The narrating of this steel pan history is very important as it shows the commonalities of stories being told by the pan pioneers. Although their experiences were different and unique it was all going into a depository of documentation that proves them creative and ingenious individuals. Neville demonstrated what persistence and commitment would install in one’s effort to create. He took us back in time to when the birth of the instrument was occurring. Jules went on to describe his contributions, as he reflected on the first Carnival after the war. He said, “We were in a yard on Charlotte Street, next to the Salvation Army, and Fish Eye lived in that yard. Fish Eye is a very showy fellow; once you are in a crowd, you must know that is the fellow, Fish Eye. We used to do things together. We had this band, and he became the captain. The band was called ‘Second Fiddle’ because ‘Second Fiddle’ was the name ‘Hell Yard’ steel band had, so we used that name for the VE and VJ days, but changed the name to Cross of Lorraine. In the early days, almost every steel band took a name from a movie of the time, so we had ‘Cross of Lorraine.’ We lasted for only two Carnivals because of the captaincy of Fish Eye and problems with his father.”

Neville Jules continued to tell his story with a gratified feeling of pleasant nostalgia in remembering the times, “Around Christmas time, the authorities allowed the bands to parade in the streets from 6 to 9 in the morning; Fish Eye’s father would be in the band and take it here and take it there against the band members’ wishes. In addition, we played for a sailor band in Belmont. When it was time to get pay, Fish Eye kept the majority of the money for himself so the fellows said to me, ‘Look, this is it. You tuning the pan, you doing the arrangement, we don’t need Fish Eye. Let us start our own band.’ So we decided to start a band.”

 Jules continued, telling me, “There was a guy named Rudder also known as Vats, who used to play in a very big individual Indian costume in those days. He and Errol Payne competed a lot. (Errol Payne was a carnival masquerader of high repute.) Vats was involved with ‘Casablanca’ Steel Band, and at the time, they had some problems, so he left them and came with us. He suggested, “You could get this person or that person to play and along with a lot of guys who are in the band here, you can call the band ‘Trinidad All Stars’.” So that is the way it came about. As a matter of fact, they wanted to call it ‘Black God and the ‘Trinidad All Stars’, meaning me, but I said: ‘Fellows, I am no god, name the band Trinidad All Stars.’ That happened sometime around 1946, 1947. From there the band settled on the name, ‘Trinidad Philharmonic Orchestra.’ For the record, our band was ‘TASPO’ before ‘TASPO.’ We were ‘Trinidad All Stars Philharmonic Orchestra’ and then ‘TASPO’ was ‘Trinidad All Stars Percussion Orchestra.’ So we were ‘TASPO’ before them.”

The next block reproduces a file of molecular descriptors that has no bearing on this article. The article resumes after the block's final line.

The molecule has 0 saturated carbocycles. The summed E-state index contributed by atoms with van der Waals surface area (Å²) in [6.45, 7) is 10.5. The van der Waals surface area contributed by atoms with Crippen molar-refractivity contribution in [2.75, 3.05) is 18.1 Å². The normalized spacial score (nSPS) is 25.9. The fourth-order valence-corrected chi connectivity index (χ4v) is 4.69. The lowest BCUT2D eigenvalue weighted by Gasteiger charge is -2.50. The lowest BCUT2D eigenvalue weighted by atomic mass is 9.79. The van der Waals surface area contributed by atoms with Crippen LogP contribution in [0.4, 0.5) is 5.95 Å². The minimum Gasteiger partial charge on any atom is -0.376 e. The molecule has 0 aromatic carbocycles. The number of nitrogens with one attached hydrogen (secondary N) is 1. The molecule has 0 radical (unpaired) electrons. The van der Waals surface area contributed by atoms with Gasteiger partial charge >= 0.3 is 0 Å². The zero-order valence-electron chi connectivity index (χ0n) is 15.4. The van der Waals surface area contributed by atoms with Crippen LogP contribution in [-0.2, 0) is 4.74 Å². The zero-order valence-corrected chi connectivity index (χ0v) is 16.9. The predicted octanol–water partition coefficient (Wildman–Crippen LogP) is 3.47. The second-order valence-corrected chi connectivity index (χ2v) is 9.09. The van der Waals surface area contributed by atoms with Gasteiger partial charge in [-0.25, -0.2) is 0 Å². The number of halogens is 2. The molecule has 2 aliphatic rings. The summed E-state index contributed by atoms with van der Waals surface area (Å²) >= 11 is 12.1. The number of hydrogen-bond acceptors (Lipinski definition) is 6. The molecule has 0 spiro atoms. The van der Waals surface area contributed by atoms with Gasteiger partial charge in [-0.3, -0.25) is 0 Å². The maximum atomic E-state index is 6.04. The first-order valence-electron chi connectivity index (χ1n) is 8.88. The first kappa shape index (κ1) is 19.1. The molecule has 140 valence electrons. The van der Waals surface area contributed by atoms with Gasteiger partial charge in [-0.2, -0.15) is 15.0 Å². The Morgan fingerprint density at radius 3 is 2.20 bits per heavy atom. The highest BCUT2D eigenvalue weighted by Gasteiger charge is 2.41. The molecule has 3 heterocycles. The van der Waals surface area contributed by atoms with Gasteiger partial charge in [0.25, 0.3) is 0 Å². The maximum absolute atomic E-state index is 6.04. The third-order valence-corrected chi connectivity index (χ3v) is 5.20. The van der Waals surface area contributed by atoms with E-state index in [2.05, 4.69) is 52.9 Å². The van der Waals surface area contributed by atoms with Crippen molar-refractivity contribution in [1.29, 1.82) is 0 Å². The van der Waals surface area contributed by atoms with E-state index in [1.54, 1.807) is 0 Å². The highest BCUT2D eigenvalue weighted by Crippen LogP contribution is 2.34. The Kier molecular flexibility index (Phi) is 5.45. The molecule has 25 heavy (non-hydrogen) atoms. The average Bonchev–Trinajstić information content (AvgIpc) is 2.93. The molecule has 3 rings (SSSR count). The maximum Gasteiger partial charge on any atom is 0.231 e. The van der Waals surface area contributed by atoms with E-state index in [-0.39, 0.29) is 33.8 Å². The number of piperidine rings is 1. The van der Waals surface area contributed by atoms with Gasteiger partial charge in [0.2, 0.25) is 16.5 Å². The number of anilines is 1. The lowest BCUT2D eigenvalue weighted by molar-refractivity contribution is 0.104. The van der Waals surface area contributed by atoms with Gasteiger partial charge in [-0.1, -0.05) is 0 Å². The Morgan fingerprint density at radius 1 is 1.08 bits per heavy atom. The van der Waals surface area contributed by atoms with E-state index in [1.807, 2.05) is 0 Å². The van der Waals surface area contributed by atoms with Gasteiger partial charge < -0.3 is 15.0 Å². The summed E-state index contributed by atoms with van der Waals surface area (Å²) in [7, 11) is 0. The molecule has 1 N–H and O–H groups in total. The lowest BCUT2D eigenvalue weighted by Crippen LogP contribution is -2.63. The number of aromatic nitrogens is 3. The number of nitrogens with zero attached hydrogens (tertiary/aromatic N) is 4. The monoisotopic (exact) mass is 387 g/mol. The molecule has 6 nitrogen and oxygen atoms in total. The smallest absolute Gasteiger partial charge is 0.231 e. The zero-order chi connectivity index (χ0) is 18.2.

Here Neville links the name of his band with the existence of the national representative steel orchestra that visited London, England. These words of Neville Jules chronicling how Trinidad All Stars came in to being were for me an amazing story. It surely reflected the level of respect his colleagues had for him. He assured me, “That is the way it all started. After the four-note pan, I wanted to do something else.” He said, “One Christmas night, a guy name Prince and I were walking along Duke Street, and these Spanish people were practicing Parang music. I stopped to listen to them. I listened closely to the guy strumming the cuatro (four string guitar) and I said to myself, ‘This is a good thing for me to do.’ So I went and got a pan, tune some notes and started to strum it like the cuatro, and called it a Cuatro pan. In those days, fellows in the band would meet and talk, and they talked about how I was bringing out this pan. ‘Wait, you will hear.’ When I brought out the pan, fellows from other bands came and listened. Philmore ‘Boots’ Davidson (‘City Syncopators’) heard it and went back and tuned the same pan, but called it a guitar pan. That’s how the name stuck to guitar pan.”

 The instrument is today still known as the Guitar pan. Neville obviously was a creative persistent individual and he did not stop at that as he continued creating. He went on, “Besides that, I also did the tune boom. The tune boom is a biscuit drum and this is what gave me the idea. In the early days, there was a restaurant called Tantie Tea Shop, right at the head of George Street, near Duke Street, in Port of Spain, almost where ‘All Stars Band’ is right now, opposite the school. Late at night around one, two o’clock that place used to be open. As a matter of fact, it was never open during the day. You got all the calypsonians coming there, Melody, Kitchener and others would come to buy coffee, tea and a sandwich. They would sing their songs on the sidewalk.” This traffic of people encouraged movement and ideas. Jules said, there were people going around with guitars, and they had “this box with a big round hole in it, in front of it, like you get in a bass or box guitar. They screwed on three pieces of a motor-car spring, cut at different lengths, and the guy would be plucking the different strings, imitating a bass. He is not bringing any real chords, you get Pom. Pim, Pom, stuff like that. So I said, ‘You know what, I could do something like that, but I will put the right notes to it.’ So, I did that and I called it a tune boom. Well, that lasted for a while!”

This is described as sheer creativity in progress. I was delighted to hear Jules tell his story. I felt privileged as I was being exposed to kind of history very few would have been conscious of. He continued, “Then I did the Grundig! This was a heavier pan than the guitar pan, something below the guitar that is extinct also. We had certain rhythms we played in the early days when there were no songs, and it was real good. I figured if we could use these rhythms when we played the calypso as the chord changes from one chord to the next, you can use these rhythms in between, and it would be a good song. So I did that. I had some problems because whatever I was doing a lot of the guys couldn’t do it the way I wanted and it died a natural death. People say it is from that pan, the cello pan was created.”